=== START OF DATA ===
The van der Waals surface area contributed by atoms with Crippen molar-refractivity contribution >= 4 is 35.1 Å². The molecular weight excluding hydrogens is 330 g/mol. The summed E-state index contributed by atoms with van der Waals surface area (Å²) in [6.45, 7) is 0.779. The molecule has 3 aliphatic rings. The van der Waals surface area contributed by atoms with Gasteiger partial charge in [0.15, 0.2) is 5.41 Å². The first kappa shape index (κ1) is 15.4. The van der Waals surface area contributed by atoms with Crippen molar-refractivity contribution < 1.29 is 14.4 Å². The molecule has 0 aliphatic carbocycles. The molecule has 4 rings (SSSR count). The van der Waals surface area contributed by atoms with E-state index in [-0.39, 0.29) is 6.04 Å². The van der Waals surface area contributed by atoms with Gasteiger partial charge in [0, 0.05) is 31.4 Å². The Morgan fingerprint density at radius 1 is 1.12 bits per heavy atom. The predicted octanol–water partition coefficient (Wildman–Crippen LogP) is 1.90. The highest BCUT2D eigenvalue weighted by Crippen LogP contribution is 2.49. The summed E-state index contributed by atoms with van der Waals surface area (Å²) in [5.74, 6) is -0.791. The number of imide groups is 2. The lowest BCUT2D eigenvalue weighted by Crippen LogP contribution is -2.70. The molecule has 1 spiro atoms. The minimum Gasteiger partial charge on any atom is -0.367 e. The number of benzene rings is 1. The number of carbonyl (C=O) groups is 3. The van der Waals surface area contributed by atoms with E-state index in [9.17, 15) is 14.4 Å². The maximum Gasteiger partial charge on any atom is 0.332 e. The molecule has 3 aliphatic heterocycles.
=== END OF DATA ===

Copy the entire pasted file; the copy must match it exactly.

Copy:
The van der Waals surface area contributed by atoms with Crippen molar-refractivity contribution >= 4 is 35.1 Å². The molecular weight excluding hydrogens is 330 g/mol. The summed E-state index contributed by atoms with van der Waals surface area (Å²) in [6.45, 7) is 0.779. The molecule has 3 aliphatic rings. The van der Waals surface area contributed by atoms with Gasteiger partial charge in [0.15, 0.2) is 5.41 Å². The first kappa shape index (κ1) is 15.4. The van der Waals surface area contributed by atoms with Crippen molar-refractivity contribution < 1.29 is 14.4 Å². The molecule has 0 aliphatic carbocycles. The molecule has 4 rings (SSSR count). The van der Waals surface area contributed by atoms with E-state index in [-0.39, 0.29) is 6.04 Å². The van der Waals surface area contributed by atoms with Gasteiger partial charge in [0, 0.05) is 31.4 Å². The Morgan fingerprint density at radius 1 is 1.12 bits per heavy atom. The predicted octanol–water partition coefficient (Wildman–Crippen LogP) is 1.90. The highest BCUT2D eigenvalue weighted by Crippen LogP contribution is 2.49. The summed E-state index contributed by atoms with van der Waals surface area (Å²) in [5.74, 6) is -0.791. The number of imide groups is 2. The lowest BCUT2D eigenvalue weighted by Crippen LogP contribution is -2.70. The molecule has 1 spiro atoms. The minimum Gasteiger partial charge on any atom is -0.367 e. The number of benzene rings is 1. The number of carbonyl (C=O) groups is 3. The van der Waals surface area contributed by atoms with E-state index in [9.17, 15) is 14.4 Å². The maximum Gasteiger partial charge on any atom is 0.332 e. The molecule has 3 aliphatic heterocycles.